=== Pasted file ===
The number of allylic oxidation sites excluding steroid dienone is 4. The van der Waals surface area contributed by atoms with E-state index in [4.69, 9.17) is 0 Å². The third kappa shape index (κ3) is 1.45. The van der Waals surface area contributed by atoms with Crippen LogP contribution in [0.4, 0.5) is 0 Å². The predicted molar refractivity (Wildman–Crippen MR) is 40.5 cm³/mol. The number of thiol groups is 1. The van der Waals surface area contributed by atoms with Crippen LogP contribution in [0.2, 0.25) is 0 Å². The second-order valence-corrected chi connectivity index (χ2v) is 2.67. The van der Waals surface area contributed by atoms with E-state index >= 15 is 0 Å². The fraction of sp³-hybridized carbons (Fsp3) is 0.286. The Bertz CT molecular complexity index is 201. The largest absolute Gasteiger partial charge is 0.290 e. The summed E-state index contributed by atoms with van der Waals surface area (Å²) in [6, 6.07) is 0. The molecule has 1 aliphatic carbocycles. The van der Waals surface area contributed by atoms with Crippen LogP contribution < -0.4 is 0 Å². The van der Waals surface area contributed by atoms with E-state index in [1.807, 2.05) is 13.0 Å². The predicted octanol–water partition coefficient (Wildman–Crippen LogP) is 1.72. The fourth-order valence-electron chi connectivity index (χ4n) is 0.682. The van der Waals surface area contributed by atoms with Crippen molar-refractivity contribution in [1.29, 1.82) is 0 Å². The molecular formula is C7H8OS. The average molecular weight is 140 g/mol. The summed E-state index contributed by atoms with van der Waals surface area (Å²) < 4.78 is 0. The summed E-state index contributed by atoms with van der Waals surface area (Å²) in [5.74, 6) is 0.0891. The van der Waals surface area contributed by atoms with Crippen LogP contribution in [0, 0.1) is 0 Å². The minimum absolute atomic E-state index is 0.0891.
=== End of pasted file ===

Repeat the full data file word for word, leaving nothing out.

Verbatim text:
The number of allylic oxidation sites excluding steroid dienone is 4. The van der Waals surface area contributed by atoms with E-state index in [4.69, 9.17) is 0 Å². The third kappa shape index (κ3) is 1.45. The van der Waals surface area contributed by atoms with Crippen LogP contribution in [0.4, 0.5) is 0 Å². The predicted molar refractivity (Wildman–Crippen MR) is 40.5 cm³/mol. The number of thiol groups is 1. The van der Waals surface area contributed by atoms with Crippen LogP contribution in [0.2, 0.25) is 0 Å². The second-order valence-corrected chi connectivity index (χ2v) is 2.67. The van der Waals surface area contributed by atoms with E-state index >= 15 is 0 Å². The fraction of sp³-hybridized carbons (Fsp3) is 0.286. The Bertz CT molecular complexity index is 201. The largest absolute Gasteiger partial charge is 0.290 e. The summed E-state index contributed by atoms with van der Waals surface area (Å²) in [6, 6.07) is 0. The molecule has 1 aliphatic carbocycles. The van der Waals surface area contributed by atoms with Crippen LogP contribution < -0.4 is 0 Å². The van der Waals surface area contributed by atoms with E-state index in [1.807, 2.05) is 13.0 Å². The predicted octanol–water partition coefficient (Wildman–Crippen LogP) is 1.72. The fourth-order valence-electron chi connectivity index (χ4n) is 0.682. The van der Waals surface area contributed by atoms with Crippen molar-refractivity contribution in [1.29, 1.82) is 0 Å². The molecular formula is C7H8OS. The average molecular weight is 140 g/mol. The summed E-state index contributed by atoms with van der Waals surface area (Å²) < 4.78 is 0. The summed E-state index contributed by atoms with van der Waals surface area (Å²) in [5.74, 6) is 0.0891. The van der Waals surface area contributed by atoms with Crippen LogP contribution in [0, 0.1) is 0 Å². The minimum absolute atomic E-state index is 0.0891.